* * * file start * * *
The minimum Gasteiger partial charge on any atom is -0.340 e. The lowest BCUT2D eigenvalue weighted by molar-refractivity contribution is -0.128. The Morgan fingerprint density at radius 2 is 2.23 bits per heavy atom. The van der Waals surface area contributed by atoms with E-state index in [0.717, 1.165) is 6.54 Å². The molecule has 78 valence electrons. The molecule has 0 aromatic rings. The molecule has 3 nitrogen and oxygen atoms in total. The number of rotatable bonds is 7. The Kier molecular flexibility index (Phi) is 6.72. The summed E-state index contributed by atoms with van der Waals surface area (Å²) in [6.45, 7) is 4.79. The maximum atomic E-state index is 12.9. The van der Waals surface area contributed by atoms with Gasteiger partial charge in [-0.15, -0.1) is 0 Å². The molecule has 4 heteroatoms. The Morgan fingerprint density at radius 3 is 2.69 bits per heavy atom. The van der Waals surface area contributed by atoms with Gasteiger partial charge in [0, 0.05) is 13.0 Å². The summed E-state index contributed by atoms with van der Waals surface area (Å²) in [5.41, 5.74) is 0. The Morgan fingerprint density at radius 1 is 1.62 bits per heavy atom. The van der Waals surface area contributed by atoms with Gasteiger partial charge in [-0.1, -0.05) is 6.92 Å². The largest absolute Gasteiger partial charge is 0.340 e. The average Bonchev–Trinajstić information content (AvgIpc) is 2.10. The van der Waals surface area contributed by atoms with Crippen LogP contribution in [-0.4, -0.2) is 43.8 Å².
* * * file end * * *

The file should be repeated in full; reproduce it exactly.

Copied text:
The minimum Gasteiger partial charge on any atom is -0.340 e. The lowest BCUT2D eigenvalue weighted by molar-refractivity contribution is -0.128. The Morgan fingerprint density at radius 2 is 2.23 bits per heavy atom. The van der Waals surface area contributed by atoms with E-state index in [0.717, 1.165) is 6.54 Å². The molecule has 78 valence electrons. The molecule has 0 aromatic rings. The molecule has 3 nitrogen and oxygen atoms in total. The number of rotatable bonds is 7. The Kier molecular flexibility index (Phi) is 6.72. The summed E-state index contributed by atoms with van der Waals surface area (Å²) in [6.45, 7) is 4.79. The maximum atomic E-state index is 12.9. The van der Waals surface area contributed by atoms with Gasteiger partial charge in [-0.15, -0.1) is 0 Å². The molecule has 4 heteroatoms. The Morgan fingerprint density at radius 3 is 2.69 bits per heavy atom. The van der Waals surface area contributed by atoms with Gasteiger partial charge in [0, 0.05) is 13.0 Å². The summed E-state index contributed by atoms with van der Waals surface area (Å²) in [5.41, 5.74) is 0. The Morgan fingerprint density at radius 1 is 1.62 bits per heavy atom. The van der Waals surface area contributed by atoms with Gasteiger partial charge in [-0.1, -0.05) is 6.92 Å². The largest absolute Gasteiger partial charge is 0.340 e. The average Bonchev–Trinajstić information content (AvgIpc) is 2.10. The van der Waals surface area contributed by atoms with Crippen LogP contribution in [-0.4, -0.2) is 43.8 Å².